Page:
Analogies and metaphors have always played
an instructional role for me to understand something new.
Lately I have come to think of "value studies" in art like
underwear, or perhaps even the footers, of a painting.
In other words, a critical part of making the final effort hold together.
Recall these value studies done in the Andy Braitman workshop:
The two pieces on the left were both started from the same photograph and done in three values: dark, middle and light. From this foundation I had a recipe for making the final effort hold together and flow as I had predetermined I wanted it to go. Let me show you how each piece took on its on look.
Using the same color palate I decided to take one piece towards the cool and the other much warmer. Putting away my reference photograph I got bold and let the rocks and water take on their own forms. Even the background trees and skies began to be different in each painting. The key was to keep the darks in the black zone, the light colors in the white areas and tie them together with mid tones of different colors.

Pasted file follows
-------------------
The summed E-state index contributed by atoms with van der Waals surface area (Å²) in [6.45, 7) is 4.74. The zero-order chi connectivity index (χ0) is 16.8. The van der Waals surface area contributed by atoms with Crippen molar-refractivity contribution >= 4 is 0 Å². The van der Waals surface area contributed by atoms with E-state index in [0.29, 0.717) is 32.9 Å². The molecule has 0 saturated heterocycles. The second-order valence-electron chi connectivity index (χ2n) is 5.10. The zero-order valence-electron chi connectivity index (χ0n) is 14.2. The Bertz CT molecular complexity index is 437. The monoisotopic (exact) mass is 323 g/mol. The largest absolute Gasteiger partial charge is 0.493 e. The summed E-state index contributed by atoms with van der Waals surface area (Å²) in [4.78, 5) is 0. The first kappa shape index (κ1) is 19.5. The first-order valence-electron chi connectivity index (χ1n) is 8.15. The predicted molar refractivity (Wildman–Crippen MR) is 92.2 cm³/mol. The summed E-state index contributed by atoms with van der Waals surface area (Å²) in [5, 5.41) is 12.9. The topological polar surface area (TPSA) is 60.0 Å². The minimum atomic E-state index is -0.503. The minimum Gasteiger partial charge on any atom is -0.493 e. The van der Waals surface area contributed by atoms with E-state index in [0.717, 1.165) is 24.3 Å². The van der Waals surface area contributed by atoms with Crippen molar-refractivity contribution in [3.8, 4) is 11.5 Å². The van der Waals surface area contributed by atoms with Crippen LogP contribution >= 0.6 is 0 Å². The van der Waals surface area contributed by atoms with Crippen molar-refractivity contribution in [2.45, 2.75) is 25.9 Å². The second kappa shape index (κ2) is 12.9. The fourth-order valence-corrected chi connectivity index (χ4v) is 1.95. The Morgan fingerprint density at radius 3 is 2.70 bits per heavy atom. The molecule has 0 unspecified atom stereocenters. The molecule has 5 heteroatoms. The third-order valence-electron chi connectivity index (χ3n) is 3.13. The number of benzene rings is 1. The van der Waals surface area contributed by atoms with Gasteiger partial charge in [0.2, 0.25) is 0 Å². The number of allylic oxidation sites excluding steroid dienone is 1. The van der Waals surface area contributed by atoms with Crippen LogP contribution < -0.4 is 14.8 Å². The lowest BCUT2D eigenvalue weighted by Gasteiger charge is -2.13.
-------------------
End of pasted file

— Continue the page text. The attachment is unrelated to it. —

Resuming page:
I love the idea of layering colors as I build the piece overall. It takes a lot of patience to paint, sit back, think, let dry (while I literally write down notes so I don't forget them) and then start again. I found that the slower I went the more I had a cohesive plan to execute.
This piece is 30" x 24" and definitely has a cool, closed-in feel to it. I think I have "been here" many times on my hikes. The water moves gently and has lots of colorful reflections in it and the rocks have a mossy feel to them. On the other hand...
This version feels more exposed to the sunshine to me. The water is moving fast and furious and I can hear the water falling as the sun heats up the rocks. At about this stage I set it aside and my kind husband gently informed me that my crashing waters had no discernible direction...in other words, they did not read true. And I agreed: water flows downhill, not up!!
I thought about the changes and, not losing the energy of the foreground, was able to paint a more believable flow upstream. I still feel the sun in this version although there is very little sky to confirm it. I feel like I have been here as well. Both locations are clearly different although they started with the same reference photo and then took off in different directions. As long as a landscape is reasonably believable and touches something we can relate to (moss, heat, cool, sounds of water and such) it can be "of" any place you want it to be.
I like both equally but you might prefer one over the other. Can you articulate why?
ROCKING OUT IN COLOR,